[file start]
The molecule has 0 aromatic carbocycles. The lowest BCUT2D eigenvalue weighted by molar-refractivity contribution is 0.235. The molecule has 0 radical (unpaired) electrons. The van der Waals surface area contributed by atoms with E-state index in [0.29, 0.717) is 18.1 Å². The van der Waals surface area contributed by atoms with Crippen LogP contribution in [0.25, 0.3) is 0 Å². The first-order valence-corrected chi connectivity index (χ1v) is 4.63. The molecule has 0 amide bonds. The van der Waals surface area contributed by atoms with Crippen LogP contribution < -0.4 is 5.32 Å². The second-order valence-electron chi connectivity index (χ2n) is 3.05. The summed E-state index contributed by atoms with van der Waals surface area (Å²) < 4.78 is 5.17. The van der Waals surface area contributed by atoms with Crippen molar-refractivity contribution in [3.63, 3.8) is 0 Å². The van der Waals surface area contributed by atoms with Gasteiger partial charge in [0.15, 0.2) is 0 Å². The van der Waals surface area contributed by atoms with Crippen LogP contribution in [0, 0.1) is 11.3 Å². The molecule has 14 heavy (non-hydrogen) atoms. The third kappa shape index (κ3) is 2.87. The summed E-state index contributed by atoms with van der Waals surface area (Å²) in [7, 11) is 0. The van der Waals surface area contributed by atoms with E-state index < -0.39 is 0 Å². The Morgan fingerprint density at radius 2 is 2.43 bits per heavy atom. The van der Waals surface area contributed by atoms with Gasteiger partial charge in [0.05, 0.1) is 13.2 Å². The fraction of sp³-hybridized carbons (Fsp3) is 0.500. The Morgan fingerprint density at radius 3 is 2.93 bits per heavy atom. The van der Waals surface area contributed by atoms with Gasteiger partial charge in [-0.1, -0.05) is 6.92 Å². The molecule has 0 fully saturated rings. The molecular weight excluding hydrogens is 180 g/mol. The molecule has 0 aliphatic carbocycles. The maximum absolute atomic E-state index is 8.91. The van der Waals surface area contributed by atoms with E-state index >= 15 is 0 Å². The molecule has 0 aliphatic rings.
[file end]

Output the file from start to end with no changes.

The molecule has 0 aromatic carbocycles. The lowest BCUT2D eigenvalue weighted by molar-refractivity contribution is 0.235. The molecule has 0 radical (unpaired) electrons. The van der Waals surface area contributed by atoms with E-state index in [0.29, 0.717) is 18.1 Å². The van der Waals surface area contributed by atoms with Crippen LogP contribution in [0.25, 0.3) is 0 Å². The first-order valence-corrected chi connectivity index (χ1v) is 4.63. The molecule has 0 amide bonds. The van der Waals surface area contributed by atoms with Crippen LogP contribution < -0.4 is 5.32 Å². The second-order valence-electron chi connectivity index (χ2n) is 3.05. The summed E-state index contributed by atoms with van der Waals surface area (Å²) < 4.78 is 5.17. The van der Waals surface area contributed by atoms with Crippen molar-refractivity contribution in [3.63, 3.8) is 0 Å². The van der Waals surface area contributed by atoms with Gasteiger partial charge in [0.15, 0.2) is 0 Å². The van der Waals surface area contributed by atoms with Crippen LogP contribution in [0, 0.1) is 11.3 Å². The molecule has 14 heavy (non-hydrogen) atoms. The third kappa shape index (κ3) is 2.87. The summed E-state index contributed by atoms with van der Waals surface area (Å²) in [7, 11) is 0. The van der Waals surface area contributed by atoms with E-state index < -0.39 is 0 Å². The Morgan fingerprint density at radius 2 is 2.43 bits per heavy atom. The van der Waals surface area contributed by atoms with Gasteiger partial charge in [0.05, 0.1) is 13.2 Å². The fraction of sp³-hybridized carbons (Fsp3) is 0.500. The Morgan fingerprint density at radius 3 is 2.93 bits per heavy atom. The van der Waals surface area contributed by atoms with Gasteiger partial charge in [-0.1, -0.05) is 6.92 Å². The molecule has 0 fully saturated rings. The molecular weight excluding hydrogens is 180 g/mol. The molecule has 0 aliphatic carbocycles. The maximum absolute atomic E-state index is 8.91. The van der Waals surface area contributed by atoms with E-state index >= 15 is 0 Å². The molecule has 0 aliphatic rings.